Peter E. Martin

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Peter Edmund (Ed) Martin (born Wallaceburg, Ontario 1888, died Detroit, Michigan, 1944) was a leading early production executive of the Ford Motor Company.

Peter E. Martin was hired by close Henry Ford associate C. Harold Wills on December 15, 1903, and at that time was the fifth employee hired.

He was placed in charge of the Assembly Department at the Piquette Plant in January 1906. On October 17, 1906, when Walter E. Flanders was manager of Manufacturing, Peter was promoted to assistant to Thomas S. Walburn in active charge of all manufacturing departments. In January, 1907 he became superintendent under Mr. Walburn.

On April 21, 1908 Walter Flanders resigned. Henry Ford called Martin and Charles E. Sorensen into his office and told Martin and Sorensen to go out and run the plant (Piquette Plant), Martin as plant superintendent and Sorensen as assistant superintendent. This began a close association between Martin and Sorensen that lasted over 30 years; Sorensen was Martin's second in command at the Highland Park Plant and at the Rouge.

According to an organization chart dated November 1, 1919 Peter E. Martin was General Superintendent. According to Charles E. Sorensen, in 1920 Peter E. Martin was plant superintendent at the Rouge Plant where they both practically lived at the plant. On December 24, 1924 Peter was named Vice President, in charge of Manufacturing.

On May 5, 1926 Peter offered to Mr. Henry Ford and Mr. Edsel Ford his resignation as First Vice President of the Ford Motor Company. His reason was the belief it would result in better coordination of the executives and the officials of the company. His resignation was NOT accepted.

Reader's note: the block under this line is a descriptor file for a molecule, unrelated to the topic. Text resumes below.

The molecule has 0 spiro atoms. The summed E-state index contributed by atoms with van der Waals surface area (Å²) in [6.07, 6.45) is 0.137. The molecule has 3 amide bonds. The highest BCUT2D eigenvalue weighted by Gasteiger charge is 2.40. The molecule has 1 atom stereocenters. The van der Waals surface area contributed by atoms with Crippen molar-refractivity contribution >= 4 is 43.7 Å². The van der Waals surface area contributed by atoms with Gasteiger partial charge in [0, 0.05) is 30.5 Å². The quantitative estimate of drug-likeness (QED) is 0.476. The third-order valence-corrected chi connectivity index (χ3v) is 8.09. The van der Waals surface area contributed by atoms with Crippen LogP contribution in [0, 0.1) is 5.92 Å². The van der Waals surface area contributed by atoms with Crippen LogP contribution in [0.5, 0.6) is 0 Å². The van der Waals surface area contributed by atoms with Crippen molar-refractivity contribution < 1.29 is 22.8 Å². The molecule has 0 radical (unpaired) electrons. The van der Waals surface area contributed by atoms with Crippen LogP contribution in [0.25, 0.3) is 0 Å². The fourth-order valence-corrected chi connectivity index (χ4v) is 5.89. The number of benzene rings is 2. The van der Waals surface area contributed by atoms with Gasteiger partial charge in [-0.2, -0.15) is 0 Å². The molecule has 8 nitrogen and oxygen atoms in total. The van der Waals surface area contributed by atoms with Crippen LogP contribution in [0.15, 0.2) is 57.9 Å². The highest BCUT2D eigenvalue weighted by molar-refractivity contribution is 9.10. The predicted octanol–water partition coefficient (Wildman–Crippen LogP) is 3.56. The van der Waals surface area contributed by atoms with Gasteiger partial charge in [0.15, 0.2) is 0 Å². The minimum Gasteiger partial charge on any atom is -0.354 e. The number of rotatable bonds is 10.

On May 31, 1929 Peter signed a contract between Ford Motor Company and the Supreme council of National Economy of the U. S.S.R. for the purpose of building tractors in Russia. Charles Sorensen was a witness.

According to “Detroit Saturday Night, June 15, 1935” Peter E. Martin was in charge of the Rouge plant.

Time magazine reported in its January 18, 1937 issue that Henry Ford drew no salary, while son Edsel's $100,378 was topped by Ford's Vice President Peter. E. Martin's $128,008 and Charles Sorensen's $115,100. Then in 1939 Time reported Edsel at $146,056, Peter E. Martin at $171,465 and Charles Sorensen at $166,071. Also it was reported that Ford Motor Company had only three company board of directors, Henry Ford, son Edsel Ford and Vice President Peter E Martin.

By 1940 according to Nevins and Hill, Decline and Rebirth p242, Henry Ford listened only to Sorensen, P.E. Martin and Harry Bennett. Edsel, of course would get a hearing.

On July 17, 1941 Peter E. Martin resigned for health reasons ,and the resignation led to Charles Sorensen being named as his replacement. This was the first time Sorensen held an office of the Ford Motor Company. Notably, neither man was known to have complained of the other in over 30 years; however the more outgoing Sorensen became quite famous while Martin is little known.